Everytime I’m inside the church of Carcar, I can’t just help but marvel at its interior. It is simple yet beautiful and it is one of very few, if not the only original edifice in the province that has three naves. The massive and simply decorated door opens below the choirloft to an interior 66 meters in length, 22 meters in width and 12 meters high at the center. Each nave is partitioned by an arcade with massive, around a meter thick, pillars that run all the way until a few meters to the presbytery.
The photos used in this series were taken between 2005 and 2008 as the author visits this church from time to time. Special thanx to Lorens Gibb Lapinid for the assistance in 2008. Prior to 2008, busts of angels holding lamp poles used to be positioned above the beautiful relieves of the stations of the cross but when one fell due to weakened supports, all were taken down. Thanx to howls of protests by heritage advocates, there are plans to reinstate these with much better support.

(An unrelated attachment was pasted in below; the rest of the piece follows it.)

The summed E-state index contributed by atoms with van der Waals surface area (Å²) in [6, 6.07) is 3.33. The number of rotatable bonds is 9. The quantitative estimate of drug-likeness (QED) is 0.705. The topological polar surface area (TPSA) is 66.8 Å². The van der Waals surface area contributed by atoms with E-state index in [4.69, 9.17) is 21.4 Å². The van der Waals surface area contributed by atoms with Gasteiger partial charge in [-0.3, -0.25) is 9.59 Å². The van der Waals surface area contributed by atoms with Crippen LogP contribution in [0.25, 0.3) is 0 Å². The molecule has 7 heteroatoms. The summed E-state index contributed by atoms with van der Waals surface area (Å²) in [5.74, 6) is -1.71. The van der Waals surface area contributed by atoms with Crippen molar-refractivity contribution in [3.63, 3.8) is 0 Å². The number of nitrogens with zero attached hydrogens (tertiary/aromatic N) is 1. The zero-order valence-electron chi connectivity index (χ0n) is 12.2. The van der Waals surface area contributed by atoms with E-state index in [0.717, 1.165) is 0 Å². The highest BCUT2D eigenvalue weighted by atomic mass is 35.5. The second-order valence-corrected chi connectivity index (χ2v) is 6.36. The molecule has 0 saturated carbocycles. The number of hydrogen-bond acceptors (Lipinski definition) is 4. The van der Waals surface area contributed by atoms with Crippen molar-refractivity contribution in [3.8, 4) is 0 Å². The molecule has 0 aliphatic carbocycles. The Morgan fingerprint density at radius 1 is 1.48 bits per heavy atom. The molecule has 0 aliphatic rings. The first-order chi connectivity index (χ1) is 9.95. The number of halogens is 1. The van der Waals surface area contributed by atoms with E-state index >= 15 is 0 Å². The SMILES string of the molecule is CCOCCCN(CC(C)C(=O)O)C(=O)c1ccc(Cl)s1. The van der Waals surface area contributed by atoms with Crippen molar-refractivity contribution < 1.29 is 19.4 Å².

One gazes up to see a painted ceiling of the central nave. However, this might be a later addition as archival photos show a coffered one similar to those found at the left and right naves. At each side, several latticed windows are found above each arch, giving a natural bright interior that is better than that of San Agustin Church in Intramuros which is dark and gloomy when not lighted. An arco toral separates the presbytery where a neoclassic altar can be found.
Each side nave is terminated with a side altar that is different in design than the main retablo. The rear of the left has a wooden staircase that leads to the choirloft and entrance to the belfries while the rear of the right, the baptistry is situated. Around the walls, some pillars as well as on the tiled floor, several niches of the dead are found.